However, stepping out of your comfort zone is the beauty of living abroad! And while you absolutely should keep up with the people you care about back home, make sure it’s not taking away from the new bonds and friendships you will be forming and experiences you will have.

16) Research which items are hard to find or more expensive where you are moving to

By Isabelle of Move To Vietnam

Regardless of whether you are moving two countries away from your home country or across the globe, it’s important to do your research and check which items are hard to find or more expensive in the place you are moving to.

For example, when you move to Vietnam, as a tall and larger woman, it will be hard for you to find bras that are bigger than 36C or shoe size that is bigger than 8 (US) / 39 (EU).

The same goes for men, waist sizes in pants in Vietnam don’t go past 35 inches and are not longer than 40 inches in length. While shoes don’t go bigger than 7 (US) / 39.5 (EU).

On the other hand, if you are a person from Asia who enjoy the use of traditional medicine or herb-based home remedies, moving to the west, you might not be able to find those. You might also find yourself shopping for shoes at the kid’s department since the average shoe sizes there are much larger than in Asia.

These things don’t stop with clothing and footwear, oftentimes, gadgets are also affected. Some smart devices are only available and sold in limited countries. It’s best to spend some time looking up and asking other expats what items they wish they brought with them before the move.

17) Use Facebook groups to make friends

By Cami of Travel Cami

A great way to make friends in a new city is to join Facebook groups. This will allow you to connect with people who share your interests and who live near you.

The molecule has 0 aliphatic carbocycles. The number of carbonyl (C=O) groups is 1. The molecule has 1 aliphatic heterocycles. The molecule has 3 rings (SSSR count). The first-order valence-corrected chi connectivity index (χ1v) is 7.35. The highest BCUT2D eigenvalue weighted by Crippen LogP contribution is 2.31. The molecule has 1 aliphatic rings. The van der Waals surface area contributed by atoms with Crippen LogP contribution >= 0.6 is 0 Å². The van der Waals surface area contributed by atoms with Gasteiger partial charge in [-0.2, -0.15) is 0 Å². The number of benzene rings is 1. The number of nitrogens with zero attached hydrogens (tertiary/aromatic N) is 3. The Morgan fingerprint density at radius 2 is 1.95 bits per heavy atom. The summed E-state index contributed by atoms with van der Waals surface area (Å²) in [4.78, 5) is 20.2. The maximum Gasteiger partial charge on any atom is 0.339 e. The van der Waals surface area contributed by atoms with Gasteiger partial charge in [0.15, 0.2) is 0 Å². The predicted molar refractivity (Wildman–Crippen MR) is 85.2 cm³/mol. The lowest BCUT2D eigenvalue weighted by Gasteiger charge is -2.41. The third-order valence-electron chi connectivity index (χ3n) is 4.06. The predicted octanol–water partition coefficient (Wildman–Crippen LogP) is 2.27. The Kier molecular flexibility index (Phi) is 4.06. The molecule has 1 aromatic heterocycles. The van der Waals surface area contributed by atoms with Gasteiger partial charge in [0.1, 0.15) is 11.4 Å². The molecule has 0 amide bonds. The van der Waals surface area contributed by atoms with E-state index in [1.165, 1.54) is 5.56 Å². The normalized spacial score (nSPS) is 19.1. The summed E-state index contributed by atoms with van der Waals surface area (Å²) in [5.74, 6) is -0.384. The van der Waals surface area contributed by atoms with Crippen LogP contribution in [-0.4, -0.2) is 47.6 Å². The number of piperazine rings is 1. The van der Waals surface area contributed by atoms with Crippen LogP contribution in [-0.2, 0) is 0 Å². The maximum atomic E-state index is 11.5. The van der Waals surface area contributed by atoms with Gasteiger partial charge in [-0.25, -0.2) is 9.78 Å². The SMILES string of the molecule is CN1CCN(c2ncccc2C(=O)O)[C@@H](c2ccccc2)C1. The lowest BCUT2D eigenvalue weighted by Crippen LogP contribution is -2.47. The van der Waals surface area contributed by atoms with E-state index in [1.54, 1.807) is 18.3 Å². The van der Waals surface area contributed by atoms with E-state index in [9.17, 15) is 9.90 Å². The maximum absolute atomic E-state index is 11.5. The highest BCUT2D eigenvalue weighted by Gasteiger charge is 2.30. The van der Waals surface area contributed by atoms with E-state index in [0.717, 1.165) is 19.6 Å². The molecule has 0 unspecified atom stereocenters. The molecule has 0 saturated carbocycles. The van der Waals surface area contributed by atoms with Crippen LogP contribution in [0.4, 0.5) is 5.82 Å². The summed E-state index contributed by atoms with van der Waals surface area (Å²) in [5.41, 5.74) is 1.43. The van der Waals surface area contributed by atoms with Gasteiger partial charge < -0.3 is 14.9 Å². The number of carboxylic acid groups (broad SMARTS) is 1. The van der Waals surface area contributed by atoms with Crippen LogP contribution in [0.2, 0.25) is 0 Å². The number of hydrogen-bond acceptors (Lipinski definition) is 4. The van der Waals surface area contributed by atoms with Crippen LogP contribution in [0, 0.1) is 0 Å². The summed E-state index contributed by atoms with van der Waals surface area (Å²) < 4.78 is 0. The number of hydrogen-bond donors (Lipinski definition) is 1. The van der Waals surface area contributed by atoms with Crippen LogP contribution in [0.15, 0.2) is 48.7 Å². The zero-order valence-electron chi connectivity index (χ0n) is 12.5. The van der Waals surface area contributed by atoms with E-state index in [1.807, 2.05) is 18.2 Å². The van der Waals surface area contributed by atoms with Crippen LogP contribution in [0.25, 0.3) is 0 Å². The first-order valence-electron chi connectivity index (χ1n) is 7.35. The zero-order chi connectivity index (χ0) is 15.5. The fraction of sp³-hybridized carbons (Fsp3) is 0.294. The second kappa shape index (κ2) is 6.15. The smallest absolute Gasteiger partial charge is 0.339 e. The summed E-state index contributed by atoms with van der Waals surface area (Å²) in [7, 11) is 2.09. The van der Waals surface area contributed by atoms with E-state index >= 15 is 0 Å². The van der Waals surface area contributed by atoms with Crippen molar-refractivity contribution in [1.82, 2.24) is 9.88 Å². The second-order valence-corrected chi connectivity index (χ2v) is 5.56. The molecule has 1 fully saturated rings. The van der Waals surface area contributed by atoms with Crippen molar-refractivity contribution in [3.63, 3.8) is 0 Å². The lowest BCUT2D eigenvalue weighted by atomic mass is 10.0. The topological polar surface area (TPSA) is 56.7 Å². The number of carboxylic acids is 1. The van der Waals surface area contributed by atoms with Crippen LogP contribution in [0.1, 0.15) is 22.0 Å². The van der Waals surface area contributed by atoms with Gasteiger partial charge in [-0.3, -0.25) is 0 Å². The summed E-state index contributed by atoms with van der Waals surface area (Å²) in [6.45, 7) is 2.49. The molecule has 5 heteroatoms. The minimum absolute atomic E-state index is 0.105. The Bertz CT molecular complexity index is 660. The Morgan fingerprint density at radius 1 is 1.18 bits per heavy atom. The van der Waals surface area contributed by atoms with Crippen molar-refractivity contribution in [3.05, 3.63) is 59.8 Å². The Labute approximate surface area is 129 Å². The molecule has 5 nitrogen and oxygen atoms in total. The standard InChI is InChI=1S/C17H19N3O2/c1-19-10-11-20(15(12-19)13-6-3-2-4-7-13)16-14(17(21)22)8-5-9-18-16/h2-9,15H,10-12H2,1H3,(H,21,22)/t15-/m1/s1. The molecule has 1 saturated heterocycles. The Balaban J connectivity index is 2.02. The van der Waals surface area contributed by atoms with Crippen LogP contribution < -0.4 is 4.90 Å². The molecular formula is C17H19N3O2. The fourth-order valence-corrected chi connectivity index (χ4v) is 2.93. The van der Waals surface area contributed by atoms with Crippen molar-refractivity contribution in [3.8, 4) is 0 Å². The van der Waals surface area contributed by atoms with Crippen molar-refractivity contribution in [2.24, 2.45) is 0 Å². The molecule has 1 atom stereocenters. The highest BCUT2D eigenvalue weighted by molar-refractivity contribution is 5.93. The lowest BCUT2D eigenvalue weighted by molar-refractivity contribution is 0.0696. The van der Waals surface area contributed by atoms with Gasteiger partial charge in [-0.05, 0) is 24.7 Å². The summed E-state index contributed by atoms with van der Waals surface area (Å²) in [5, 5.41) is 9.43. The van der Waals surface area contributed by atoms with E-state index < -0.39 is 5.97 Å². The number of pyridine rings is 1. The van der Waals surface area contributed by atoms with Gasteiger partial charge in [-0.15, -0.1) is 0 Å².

In addition, it can be a great way to learn about upcoming events and activities. And if you ever need help or advice, there’s sure to be someone in the group who can lend a hand!

To find the right groups, you can search for “Expats in X” or even look for activity-related groups such as “Hiking in X”.

18) Use Wise for banking

WISE card

By Shev of ShevStrolls

The world can feel like a small place, and in a lot of ways, it is! But as many a veteran expat can attest to, the ways in which you can access your money become extremely limited the moment you step across the border. So, before you go, make sure you have a reliable solution!

Wise is a mobile, international banking solution that has made itself the best way for travellers, expats, and ordinary people to bank.

Wise allows you to access, send, and exchange your money from anywhere, at any time. The app functions much like a normal chequing account, with the added luxury of allowing you to transfer large sums of money across currencies, for very low fees. And the best part, most transfers happen within seconds!

It allows you to deposit into any bank account in over 50 supported currencies so you can make your rent payment, or even send a large deposit for a house without waiting for wire transfers from your banks, paying hefty fees, or needing to visit your bank back home in person!


If you have any questions or want any advice on living abroad, reach me by email or on Instagram. I’m always happy to help.

Cristina xx

P.S. Do you know any friends who are moving abroad? Share these tips for expats with them.